Refrigerate: Cool, cover, and store in the refrigerator for up to 1 month.

Szechuan Pickled Green Beans with Quiche and Tomatoes

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A Mexican Feast

Last week, Dan and I prepared a Mexican feast for 26 teachers during the annual capstone event for the graduate professional development class he teaches along with colleagues Dan B. and Richard.

I was so busy making sure everything was done and we hadn’t forgotten anything that I forgot to take pictures of everything when we were done with each dish. But here are a few to accompany the recipes we used.

Appetizers, all by Rick Bayless, served with toasted sliced baguette and tortilla chips

Fire-Roasted Tomato Salsa Prep
Prep for Fire-Roasted Tomato Salsa

Dinner

Ingredients for mole sauce
Mole ingredients

Corn tamales with chicken or cheese
Corn tamales stuffed with chicken (left) or cheese right)

Dessert was a trifle layered with cubed angel-food cake, lemon pudding and fresh strawberries, blackberries and raspberries. I tried making a tres leches cake for this, but it was flat and heavy, so I went with store-bought angel food.

Lessons Learned

  • When making tamales, test the batter by checking to see whether a handful sticks to itself; if not, it’s too wet, so add a bit more corn flour
  • I need a Kitchen Aid mixer if I’m going to try a tres leches cake; I didn’t fluff up the butter enough, so the cake was short and heavy rather than tall and light
  • When I’m cooking for a crowd, delegate the camera work to someone else!
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A delicious one-pot meal: Paella

A few years ago, my mother-in-law gave me for Christmas a wonderful gift for a foodie like me – a paella kit. It included a paella pan, Spanish rice and olive oil, and some saffron.

Saffron is the most expensive spice in the world, because harvesting it is so labor-intensive. Saffron threads are the stamens of a variety of crocus. There are three stamens per flower and each must be picked individually by hand. It has a delicate flavor; liquids are generally infused with saffron and then used in recipes.

Paella is a classic Spanish dish of saffron-flavored rice with seafood, chicken and sometimes chorizo, or Spanish sausage. I made this dish for a dinner party and it was a big hit. Serve with a nice green salad and a vinaigrette made with sherry vinegar.

Seafood, Chicken and Chorizo Paella

Ultimate Paella with Seafood, Chicken and Chorizo

The term comes from the Latin patella, a flat plate on which offerings were made to the gods. The prepared dish is placed in the middle of the dining table, as it is traditionally eaten straight from the pan.

1/2 tsp. sweet paprika (preferably Spanish smoked paprika)
1/2 tsp. dried oregano
2 tsp. kosher salt
3 chicken thighs, cut in half
5 tbsp. extra-virgin olive oil
1 Spanish chorizo sausage, thickly sliced (about ½ cup)
1/3 cup coarsely chopped roasted red peppers
1/2 cup Spanish onion, chopped
2 cloves garlic, chopped
1/2 cup flat-leaf parsley leaves, chopped (reserve some for garnish)
2 medium ripe tomatoes, peeled, seeded and finely chopped
3 cups short-grain Spanish rice, preferably Calasparra
5 1/2 cups strong chicken broth
Generous pinch saffron threads (about 1/2 tsp.)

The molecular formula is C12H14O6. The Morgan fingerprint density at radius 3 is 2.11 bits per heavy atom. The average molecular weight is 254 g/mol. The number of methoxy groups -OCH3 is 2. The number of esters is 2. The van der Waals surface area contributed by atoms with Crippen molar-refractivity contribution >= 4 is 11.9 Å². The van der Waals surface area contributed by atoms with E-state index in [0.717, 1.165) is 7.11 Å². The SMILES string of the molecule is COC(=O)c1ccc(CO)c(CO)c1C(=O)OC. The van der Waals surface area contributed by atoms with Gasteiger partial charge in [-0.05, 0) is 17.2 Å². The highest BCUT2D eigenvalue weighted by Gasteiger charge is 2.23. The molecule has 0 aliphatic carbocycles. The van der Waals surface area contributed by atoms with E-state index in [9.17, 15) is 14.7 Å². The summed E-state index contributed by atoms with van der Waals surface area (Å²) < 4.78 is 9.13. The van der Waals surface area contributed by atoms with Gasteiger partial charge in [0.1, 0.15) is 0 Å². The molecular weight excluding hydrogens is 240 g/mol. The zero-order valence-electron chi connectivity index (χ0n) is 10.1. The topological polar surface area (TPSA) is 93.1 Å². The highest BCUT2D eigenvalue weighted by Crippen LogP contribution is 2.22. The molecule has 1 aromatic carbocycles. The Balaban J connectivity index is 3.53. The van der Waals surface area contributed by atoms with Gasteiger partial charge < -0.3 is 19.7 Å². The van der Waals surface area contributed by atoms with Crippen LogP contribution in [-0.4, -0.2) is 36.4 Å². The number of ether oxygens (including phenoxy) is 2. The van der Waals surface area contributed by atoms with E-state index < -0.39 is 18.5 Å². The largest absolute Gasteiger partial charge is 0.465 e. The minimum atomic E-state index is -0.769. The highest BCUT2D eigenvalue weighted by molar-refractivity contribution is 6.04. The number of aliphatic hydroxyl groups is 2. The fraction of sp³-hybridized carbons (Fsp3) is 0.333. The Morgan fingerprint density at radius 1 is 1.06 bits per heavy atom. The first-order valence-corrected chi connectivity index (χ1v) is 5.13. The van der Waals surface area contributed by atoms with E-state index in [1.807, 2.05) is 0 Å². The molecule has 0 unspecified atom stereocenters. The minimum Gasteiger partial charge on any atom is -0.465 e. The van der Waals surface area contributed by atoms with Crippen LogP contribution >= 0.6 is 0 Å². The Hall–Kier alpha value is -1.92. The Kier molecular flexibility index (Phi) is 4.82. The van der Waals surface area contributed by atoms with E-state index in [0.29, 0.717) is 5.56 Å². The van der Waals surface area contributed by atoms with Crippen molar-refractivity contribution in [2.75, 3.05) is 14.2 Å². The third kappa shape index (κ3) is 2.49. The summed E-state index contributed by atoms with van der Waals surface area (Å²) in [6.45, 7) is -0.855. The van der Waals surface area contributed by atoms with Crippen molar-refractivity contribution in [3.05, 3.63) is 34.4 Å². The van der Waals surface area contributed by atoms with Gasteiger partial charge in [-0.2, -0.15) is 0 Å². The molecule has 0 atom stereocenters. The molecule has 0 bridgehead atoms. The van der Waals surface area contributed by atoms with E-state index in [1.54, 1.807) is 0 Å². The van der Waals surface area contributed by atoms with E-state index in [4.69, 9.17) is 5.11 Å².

1 dozen littleneck clams, scrubbed
1 dozen mussels, scrubbed
1 pound jumbo shrimp, peeled and de-veined
1/2 cup frozen peas, thawed
2 lemons, cut into wedges

Combine paprika, oregano and salt. Rub spice mixture all over the chicken, cover and refrigerate for one hour. Meanwhile, preheat oven to 325*.

Warm chicken broth in a saucepan to just below a simmer. Crush saffron slightly and stir into broth; keep warm.

Heat the oil in a 14-inch paella pan or large skillet over medium-high heat. Sauté the chorizo until lightly browned; remove from pan and set aside. Add chicken skin-side down and brown well on all sides; remove from pan and set aside. Sauté onions in the same pan; when the onions start to brown, add red peppers, garlic and half of parsley. Cook for 3 minutes over medium heat. Add tomatoes; cook until mixture caramelizes a bit, stirring occasionally.

Fold in the rice and stir-fry to coat the grains with the onion mixture. Pour in the chicken broth and stir gently to loosen browned bits from the bottom of the pan. The broth will almost fill the pan. Bring the mixture to a boil. Simmer for 5 minutes, stirring the mixture a couple of times.

Press the clams into the rice. Simmer for 5 minutes more, occasionally moving the pan on top of the flame so the rice cooks evenly and starts to absorb the liquid. You should still have a lot of liquid in the pan.

Press the chicken (with any accumulated juices), chorizo, mussels and shrimp into the rice. Place the pan into the oven and bake, uncovered, for 25 minutes.

Remove the pan from the oven. Place the pan on the stovetop and sprinkle with peas and parsley. Cover with foil and let rest, covered, for 10 minutes. Garnish with lemon wedges and serve.

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TNT Dinner: Rajput

Barbara and I had dinner at Rajput last night. It was pretty good, although service was slow. They seemed confused about whose table it was.

I’m not as familiar with Indian foods and flavors as I am with some other cuisines, so I generally end up ordering the same thing: chicken tandoori. And that’s what I had last night. The chicken was nice and tender and the tikka masala sauce was tasty. There wasn’t a lot of heat, though. Next time, I might ask for some hot sauce. I also ordered garlic naan – that was delish!

Barbara had lamb biryani and offered me a taste. It was very good, with a bit of heat. Nice flavor. I forgot to bring my camera in, though, so no pix. This post is primarily a reminder for me, so next time I go out for Indian, I can look back and see what I liked.

I’ve been watching the new show Aarti Party on the Food Network, to learn more about basic Indian cooking. Now I need to actually try some of the recipes 😉 And I already have all five of her basic Indian spices.